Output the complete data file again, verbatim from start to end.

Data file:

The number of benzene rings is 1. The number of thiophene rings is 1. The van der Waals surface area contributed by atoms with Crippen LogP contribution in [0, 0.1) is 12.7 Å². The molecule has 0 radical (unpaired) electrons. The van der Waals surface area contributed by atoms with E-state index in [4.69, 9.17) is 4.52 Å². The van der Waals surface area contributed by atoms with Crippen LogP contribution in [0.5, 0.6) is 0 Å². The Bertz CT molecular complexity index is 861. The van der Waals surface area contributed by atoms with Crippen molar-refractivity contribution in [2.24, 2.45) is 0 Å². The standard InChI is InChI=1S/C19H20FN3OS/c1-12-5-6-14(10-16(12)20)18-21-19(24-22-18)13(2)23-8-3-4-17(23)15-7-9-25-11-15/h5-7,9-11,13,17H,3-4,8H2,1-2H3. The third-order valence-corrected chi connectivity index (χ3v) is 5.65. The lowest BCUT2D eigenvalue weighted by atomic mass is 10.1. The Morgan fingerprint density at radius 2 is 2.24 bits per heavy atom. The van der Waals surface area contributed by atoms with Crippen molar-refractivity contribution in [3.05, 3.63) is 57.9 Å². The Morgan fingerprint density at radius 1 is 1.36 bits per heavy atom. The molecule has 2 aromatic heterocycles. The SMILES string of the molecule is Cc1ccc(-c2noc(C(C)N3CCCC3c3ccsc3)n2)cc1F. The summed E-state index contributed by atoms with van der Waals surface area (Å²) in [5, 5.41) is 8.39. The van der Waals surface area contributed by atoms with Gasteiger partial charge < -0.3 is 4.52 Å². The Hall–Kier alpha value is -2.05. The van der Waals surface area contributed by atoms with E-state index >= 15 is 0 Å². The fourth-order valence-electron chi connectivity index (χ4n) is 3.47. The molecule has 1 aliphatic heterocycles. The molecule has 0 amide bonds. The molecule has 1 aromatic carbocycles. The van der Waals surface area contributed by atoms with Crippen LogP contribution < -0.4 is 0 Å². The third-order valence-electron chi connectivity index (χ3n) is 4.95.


The number of benzene rings is 1. The number of thiophene rings is 1. The van der Waals surface area contributed by atoms with Crippen LogP contribution in [0, 0.1) is 12.7 Å². The molecule has 0 radical (unpaired) electrons. The van der Waals surface area contributed by atoms with E-state index in [4.69, 9.17) is 4.52 Å². The van der Waals surface area contributed by atoms with Crippen LogP contribution in [0.5, 0.6) is 0 Å². The Bertz CT molecular complexity index is 861. The van der Waals surface area contributed by atoms with Crippen molar-refractivity contribution in [2.24, 2.45) is 0 Å². The standard InChI is InChI=1S/C19H20FN3OS/c1-12-5-6-14(10-16(12)20)18-21-19(24-22-18)13(2)23-8-3-4-17(23)15-7-9-25-11-15/h5-7,9-11,13,17H,3-4,8H2,1-2H3. The third-order valence-corrected chi connectivity index (χ3v) is 5.65. The lowest BCUT2D eigenvalue weighted by atomic mass is 10.1. The Morgan fingerprint density at radius 2 is 2.24 bits per heavy atom. The van der Waals surface area contributed by atoms with Crippen molar-refractivity contribution in [3.05, 3.63) is 57.9 Å². The Morgan fingerprint density at radius 1 is 1.36 bits per heavy atom. The molecule has 2 aromatic heterocycles. The SMILES string of the molecule is Cc1ccc(-c2noc(C(C)N3CCCC3c3ccsc3)n2)cc1F. The summed E-state index contributed by atoms with van der Waals surface area (Å²) in [5, 5.41) is 8.39. The van der Waals surface area contributed by atoms with Gasteiger partial charge < -0.3 is 4.52 Å². The Hall–Kier alpha value is -2.05. The van der Waals surface area contributed by atoms with E-state index >= 15 is 0 Å². The fourth-order valence-electron chi connectivity index (χ4n) is 3.47. The molecule has 1 aliphatic heterocycles. The molecule has 0 amide bonds. The molecule has 1 aromatic carbocycles. The van der Waals surface area contributed by atoms with Crippen LogP contribution < -0.4 is 0 Å². The third-order valence-electron chi connectivity index (χ3n) is 4.95.